Buttered-Toast Ramen With Bacon And Eggs

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Don't call Brooklyn chef Dale Talde's food "Asian-fusions," because it's not. It's Asian-American, an homage to growing up Filipino (and proud) in a land of nuggets, breakfast sandwiches and diner feasts. In his new cookbook, Talde takes a classic, twists it up and flips it on its ass, frankly. How else could you possibly come up with a loaded noodle soup that smacks of buttered toast and doesn't skimp on the bacon? 

My first real taste of American breakfast came at night. After evenings of high school–style wilding out, my boys and I would hit up the 24-hour diner, where whatever you ordered, no matter how massive the portion, came with a stack of toast. Somehow, it wasn't the over-easy eggs, sausages or hash browns, but that toast that became emblematic of American breakfast for me. The scrape of the knife as you buttered it, the smell of dairy melting on warm bread.

Even though my restaurant Talde is far from an omelet-your-way kind of joint, I knew toast had to make an appearance on the brunch menu. So why not in ramen, my favorite breakfast food? And boom, a new staple was born: perfectly chewy noodles doused in a broth infused with the flavor of buttered toast. Bacon and soft-boiled egg are the obvious extras.

Reprinted with permission from Asian-American

Buttered-Toast Ramen With Bacon And Eggs
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  • 1 1/2 sticks room temperature unsalted butter
  • 6 slices soft white bread
  • 12 cups Ramen Broth
  • 1/2 pound slab bacon
  • 2 teaspoons coarsely ground black pepper
  • 8 large eggs
  • 1 1/2 pounds fresh or frozen ramen noodles or thin fresh egg noodles
  • 1/2 cup loosely packed scallion greens
  • 1/4 cup honey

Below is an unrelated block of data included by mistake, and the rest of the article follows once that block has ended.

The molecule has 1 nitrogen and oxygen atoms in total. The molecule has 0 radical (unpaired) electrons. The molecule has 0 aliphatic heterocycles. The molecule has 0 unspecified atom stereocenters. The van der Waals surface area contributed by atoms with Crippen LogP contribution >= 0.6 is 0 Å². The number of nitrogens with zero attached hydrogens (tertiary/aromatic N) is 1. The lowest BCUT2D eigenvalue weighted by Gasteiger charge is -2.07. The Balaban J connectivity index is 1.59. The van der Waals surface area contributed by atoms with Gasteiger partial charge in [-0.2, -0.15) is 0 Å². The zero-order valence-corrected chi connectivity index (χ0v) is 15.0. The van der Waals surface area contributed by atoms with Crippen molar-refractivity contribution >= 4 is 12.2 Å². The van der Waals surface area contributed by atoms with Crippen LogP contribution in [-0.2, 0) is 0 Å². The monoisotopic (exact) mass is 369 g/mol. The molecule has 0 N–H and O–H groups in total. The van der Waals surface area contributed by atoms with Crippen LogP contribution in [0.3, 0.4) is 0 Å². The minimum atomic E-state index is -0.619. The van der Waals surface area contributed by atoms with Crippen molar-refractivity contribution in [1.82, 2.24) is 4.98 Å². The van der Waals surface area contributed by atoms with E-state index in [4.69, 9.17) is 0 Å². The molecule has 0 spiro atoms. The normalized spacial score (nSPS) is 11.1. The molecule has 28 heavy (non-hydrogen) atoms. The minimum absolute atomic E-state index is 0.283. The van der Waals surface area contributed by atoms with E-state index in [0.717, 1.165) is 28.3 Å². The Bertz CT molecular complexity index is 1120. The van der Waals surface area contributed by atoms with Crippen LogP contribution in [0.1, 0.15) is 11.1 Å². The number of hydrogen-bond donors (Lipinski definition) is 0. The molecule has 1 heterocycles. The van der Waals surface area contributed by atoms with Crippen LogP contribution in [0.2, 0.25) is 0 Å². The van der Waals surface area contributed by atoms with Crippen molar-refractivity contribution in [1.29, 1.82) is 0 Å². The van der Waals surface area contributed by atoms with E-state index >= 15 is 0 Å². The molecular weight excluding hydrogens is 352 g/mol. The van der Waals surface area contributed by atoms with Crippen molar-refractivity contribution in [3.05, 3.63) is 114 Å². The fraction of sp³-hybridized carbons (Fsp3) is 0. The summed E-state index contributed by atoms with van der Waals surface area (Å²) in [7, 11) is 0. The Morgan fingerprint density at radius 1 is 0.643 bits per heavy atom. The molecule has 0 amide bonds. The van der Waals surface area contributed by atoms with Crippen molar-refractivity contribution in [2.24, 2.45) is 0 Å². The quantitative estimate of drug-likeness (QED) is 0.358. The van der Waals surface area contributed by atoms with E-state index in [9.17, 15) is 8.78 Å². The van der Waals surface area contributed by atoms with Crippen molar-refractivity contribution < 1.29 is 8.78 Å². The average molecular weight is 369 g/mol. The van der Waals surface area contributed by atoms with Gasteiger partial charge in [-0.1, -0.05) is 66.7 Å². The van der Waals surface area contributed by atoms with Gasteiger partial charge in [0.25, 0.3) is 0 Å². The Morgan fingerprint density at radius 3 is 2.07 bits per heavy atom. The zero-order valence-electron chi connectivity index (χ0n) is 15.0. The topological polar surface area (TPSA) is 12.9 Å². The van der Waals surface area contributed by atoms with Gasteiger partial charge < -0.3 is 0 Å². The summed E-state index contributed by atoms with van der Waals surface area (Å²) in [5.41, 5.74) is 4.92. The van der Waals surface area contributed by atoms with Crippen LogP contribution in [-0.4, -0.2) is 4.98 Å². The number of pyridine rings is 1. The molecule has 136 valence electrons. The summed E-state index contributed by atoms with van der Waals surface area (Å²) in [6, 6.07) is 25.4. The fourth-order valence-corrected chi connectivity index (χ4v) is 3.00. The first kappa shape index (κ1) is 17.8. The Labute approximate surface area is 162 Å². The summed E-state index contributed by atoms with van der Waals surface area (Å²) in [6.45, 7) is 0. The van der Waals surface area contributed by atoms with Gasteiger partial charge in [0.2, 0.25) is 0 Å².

1. :::broth:::
  2. Preheat the oven to 400°F. Rub the butter on both sides of the bread, and arrange the bread in one layer on a rimmed baking sheet, leaving any extra butter in pieces on the bread. Bake, turning the pan and flipping the slices occasionally, until the bread has absorbed the butter and is crisp like toast and deep golden brown all over, about 15 minutes.
  3. Meanwhile, bring the broth to a gentle simmer in a medium pot. When the bread is ready, add the slices to the broth and increase the heat to bring it to a boil. Turn off the heat and let the bread steep in the broth for 15 minutes. Strain the broth through a sieve, stirring and smooshing the solids to get as much liquid as you can. Pour the broth back into the pot and keep it hot while you finish the ramen. The broth keeps for up to 2 hours; stir well before serving.
  4. :::bowls:::
  5. Put the bacon in a skillet, set it over medium-high heat, and let it sizzle, stirring occasionally, until it’s crisp and golden, about 10 minutes. Use a slotted spoon to transfer the bacon to paper towels to drain. Pour out all but a slick of fat in the pan, reserving the rest for another purpose. Combine the honey and black pepper in the skillet, set it over medium-high heat, and let the honey bubble.
  6. Add the bacon and cook, stirring frequently, until it’s coated in a sticky glaze, 3 to 5 minutes. Set aside.
  7. Bring a large pot of water to a boil and prepare a large bowl of icy water.
  8. Carefully add the eggs and cook for 6 minutes (set a timer). Transfer the eggs to the icy water (keep the water boiling) until they’re just cool enough to handle.
  9. Peel them, halve them, and set aside.
  10. Cook the noodles in the boiling water according to the package instructions until al dente. Drain in a colander and run under water to rinse off some starch and cool the noodles. Shake to drain them very well and divide among 8 bowls along with the eggs, bacon, and scallions. Ladle the broth into each bowl, gently agitate the noodles with a fork or chopsticks to keep them from clumping, and eat.
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